5. Bilano V.L., Ota E., Ganchimeg T., Mori R., Souza J.P. Risk factors of pre-eclampsia/eclampsia and its adverse outcomes in low- and middle-income countries: a WHO secondary analysis. PloS one. 2014;9(3):e91198. [PubMed]
6. Kenny L.C., Black M.A., Poston L., Taylor R., Myers J.E., Baker P.N., McCowan L.M., Simpson N.A., Dekker G.A., Roberts C.T., Rodems K., Noland B., Raymundo M., Walker J.J., North R.A. Early pregnancy prediction of preeclampsia in nulliparous women, combining clinical risk and biomarkers: the screening for pregnancy endpoints (SCOPE) international cohort study. Hypertension. 2014;64(3):644–652. [PubMed]
7. Bodnar L.M., Catov J.M., Klebanoff M.A., Ness R.B., Roberts J.M. Prepregnancy body mass index and the occurrence of severe hypertensive disorders of pregnancy. Epidemiology. 2007;18(2):234–239. [PubMed]
8. Mbah A.K., Kornosky J.L., Kristensen S., August E.M., Alio A.P., Marty P.J., Belogolovkin V., Bruder K., Salihu H.M. Super-obesity and risk for early and late pre-eclampsia. BJOG An Int. J. Obstet. Gynaecol. 2010;117(8):997–1004. [PubMed]
9. Jeyabalan A. Epidemiology of preeclampsia: impact of obesity. Nutr. Rev. 2013;71(Suppl 1):S18–S25. [PubMed]
10. Kaaja R. Insulin resistance syndrome in preeclampsia. Seminars reproductive Endocrinol. 1998;16(1):41–46. [PubMed]
11. Bodnar L.M., Ness R.B., Harger G.F., Roberts J.M. Inflammation and triglycerides partially mediate the effect of prepregnancy body mass index on the risk of preeclampsia. Am. J. Epidemiol. 2005;162(12):1198–1206. [PubMed]
12. Wolf M., Kettyle E., Sandler L., Ecker J.L., Roberts J., Thadhani R. Obesity and preeclampsia: the potential role of inflammation. Obstetrics Gynecol. 2001;98(5 Pt 1):757–762. [PubMed]
13. Vieira M.C., Poston L., Fyfe E., Gillett A., Kenny L.C., Roberts C.T., Baker P.N., Myers J.E., Walker J.J., McCowan L.M., North R.A., Pasupathy D. Clinical and biochemical factors associated with preeclampsia in women with obesity. Obes. Silver Spring. 2017;25(2):460–467. [PubMed]
14. Myers J.E., Kenny L.C., McCowan L.M., Chan E.H., Dekker G.A., Poston L., Simpson N.A., North R.A. Angiogenic factors combined with clinical risk factors to predict preterm pre-eclampsia in nulliparous women: a predictive test accuracy study. BJOG An Int. J. Obstet. Gynaecol. 2013;120(10):1215–1223. [PubMed]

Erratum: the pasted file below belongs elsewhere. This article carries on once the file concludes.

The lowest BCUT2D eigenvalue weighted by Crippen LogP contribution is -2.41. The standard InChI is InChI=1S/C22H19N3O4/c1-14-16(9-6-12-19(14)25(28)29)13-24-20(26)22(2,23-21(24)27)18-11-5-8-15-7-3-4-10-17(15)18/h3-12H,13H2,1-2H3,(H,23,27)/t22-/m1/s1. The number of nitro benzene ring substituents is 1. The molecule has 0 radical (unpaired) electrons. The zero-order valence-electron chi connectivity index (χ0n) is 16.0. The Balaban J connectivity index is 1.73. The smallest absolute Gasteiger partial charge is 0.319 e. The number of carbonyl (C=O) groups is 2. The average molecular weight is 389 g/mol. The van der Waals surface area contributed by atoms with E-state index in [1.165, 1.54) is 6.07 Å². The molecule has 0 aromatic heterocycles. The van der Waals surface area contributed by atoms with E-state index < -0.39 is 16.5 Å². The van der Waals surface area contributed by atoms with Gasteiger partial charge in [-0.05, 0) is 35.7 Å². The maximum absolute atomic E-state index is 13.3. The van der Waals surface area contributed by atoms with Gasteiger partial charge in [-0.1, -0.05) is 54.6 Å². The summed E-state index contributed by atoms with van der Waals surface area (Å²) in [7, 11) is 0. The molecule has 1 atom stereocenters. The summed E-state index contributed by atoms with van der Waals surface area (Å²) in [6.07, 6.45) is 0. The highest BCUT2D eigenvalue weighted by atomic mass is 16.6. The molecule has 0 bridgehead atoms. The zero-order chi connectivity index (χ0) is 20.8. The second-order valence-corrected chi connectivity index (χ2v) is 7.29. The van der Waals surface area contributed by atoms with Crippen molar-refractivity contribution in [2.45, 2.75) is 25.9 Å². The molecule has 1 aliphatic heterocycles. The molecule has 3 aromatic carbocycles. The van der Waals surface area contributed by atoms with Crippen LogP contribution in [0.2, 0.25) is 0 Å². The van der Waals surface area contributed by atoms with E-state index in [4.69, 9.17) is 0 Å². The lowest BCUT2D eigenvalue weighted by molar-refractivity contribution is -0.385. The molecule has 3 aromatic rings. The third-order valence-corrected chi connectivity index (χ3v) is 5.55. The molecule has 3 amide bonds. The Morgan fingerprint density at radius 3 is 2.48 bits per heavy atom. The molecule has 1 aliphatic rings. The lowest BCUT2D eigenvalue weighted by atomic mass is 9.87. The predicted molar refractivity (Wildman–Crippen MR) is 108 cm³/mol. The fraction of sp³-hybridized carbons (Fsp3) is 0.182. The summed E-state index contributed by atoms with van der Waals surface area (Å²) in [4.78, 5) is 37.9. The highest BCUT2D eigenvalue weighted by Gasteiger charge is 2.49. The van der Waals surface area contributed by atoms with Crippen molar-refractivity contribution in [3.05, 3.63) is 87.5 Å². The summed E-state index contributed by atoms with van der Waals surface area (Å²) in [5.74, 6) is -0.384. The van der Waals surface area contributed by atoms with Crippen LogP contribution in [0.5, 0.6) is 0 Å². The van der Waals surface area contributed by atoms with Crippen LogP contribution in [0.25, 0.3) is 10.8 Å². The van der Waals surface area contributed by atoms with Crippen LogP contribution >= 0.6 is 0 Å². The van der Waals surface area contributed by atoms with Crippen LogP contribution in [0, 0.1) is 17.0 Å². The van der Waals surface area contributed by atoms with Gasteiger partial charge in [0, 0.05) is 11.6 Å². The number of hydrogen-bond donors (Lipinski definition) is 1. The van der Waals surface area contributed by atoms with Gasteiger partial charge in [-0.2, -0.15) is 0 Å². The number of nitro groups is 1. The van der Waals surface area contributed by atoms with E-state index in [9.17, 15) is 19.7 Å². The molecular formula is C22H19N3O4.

15. Dewerchin M., Carmeliet P. PlGF: a multitasking cytokine with disease-restricted activity. Cold Spring Harb. Perspect. Med. 2012;2(8) [PMC free article] [PubMed]
16. Mijal R.S., Holzman C.B., Rana S., Karumanchi S.A., Wang J., Sikorskii A. Midpregnancy levels of angiogenic markers in relation to maternal characteristics. Am. J. obstetrics Gynecol. 2011;204(3) 244 e1–12. [PMC free article] [PubMed]
17. Ghosh S.K., Raheja S., Tuli A., Raghunandan C., Agarwal S. Serum placental growth factor as a predictor of early onset preeclampsia in overweight/obese pregnant women. J. Am. Soc. Hypertens. JASH. 2013;7(2):137–148. [PubMed]
18. Faupel-Badger J.M., Staff A.C., Thadhani R., Powe C.E., Potischman N., Hoover R.N., Troisi R. Maternal angiogenic profile in pregnancies that remain normotensive. Eur. J. obstetrics, Gynecol. reproductive Biol. 2011;158(2):189–193. [PMC free article] [PubMed]
19. Correia M.L., Haynes W.G. Leptin, obesity and cardiovascular disease. Curr. Opin. Nephrol. Hypertens. 2004;13(2):215–223. [PubMed]
20. Teppa R.J., Ness R.B., Crombleholme W.R., Roberts J.M. Free leptin is increased in normal pregnancy and further increased in preeclampsia. Metabolism Clin. Exp. 2000;49(8):1043–1048. [PubMed]
21. Mazaki-Tovi S., Romero R., Vaisbuch E., Kusanovic J.P., Erez O., Gotsch F., Chaiworapongsa T., Than N.G., Kim S.K., Nhan-Chang C.L., Jodicke C., Pacora P., Yeo L., Dong Z., Yoon B.H., Hassan S.S., Mittal P. Maternal serum adiponectin multimers preeclampsia. J. Perinat. Med. 2009;37(4):349–363. [PubMed]
22. Giacchetti G., Faloia E., Sardu C., Camilloni M.A., Mariniello B., Gatti C., Garrapa G.G., Guerrieri M., Mantero F. Gene expression of angiotensinogen in adipose tissue of obese patients. Int. J. Obes. Relat. Metab. Disord. 2000;24(Suppl 2):S142–S143. [PubMed]
23. Dandona P., Aljada A., Chaudhuri A., Mohanty P., Garg R. Metabolic syndrome: a comprehensive perspective based on interactions between obesity, diabetes, and inflammation. Circulation. 2005;111(11):1448–1454. [PubMed]
24. Poston L., Chappell L.C. Is oxidative stress involved in the aetiology of pre-eclampsia? Acta Paediatr. Suppl. 2001;90(436):3–5. [PubMed]
25. Roberts J.M., Hubel C.A. Is oxidative stress the link in the two-stage model of pre-eclampsia? Lancet. 1999;354(9181):788–789. [PubMed]
26. Boger R.H., Bode-Boger S.M. Asymmetric dimethylarginine, derangements of the endothelial nitric oxide synthase pathway, and cardiovascular diseases. Seminars thrombosis hemostasis. 2000;26(5):539–545. [PubMed]
27. Eid H.M., Arnesen H., Hjerkinn E.M., Lyberg T., Seljeflot I. Relationship between obesity, smoking, and the endogenous nitric oxide synthase inhibitor, asymmetric dimethylarginine. Metabolism Clin. Exp. 2004;53(12):1574–1579. [PubMed]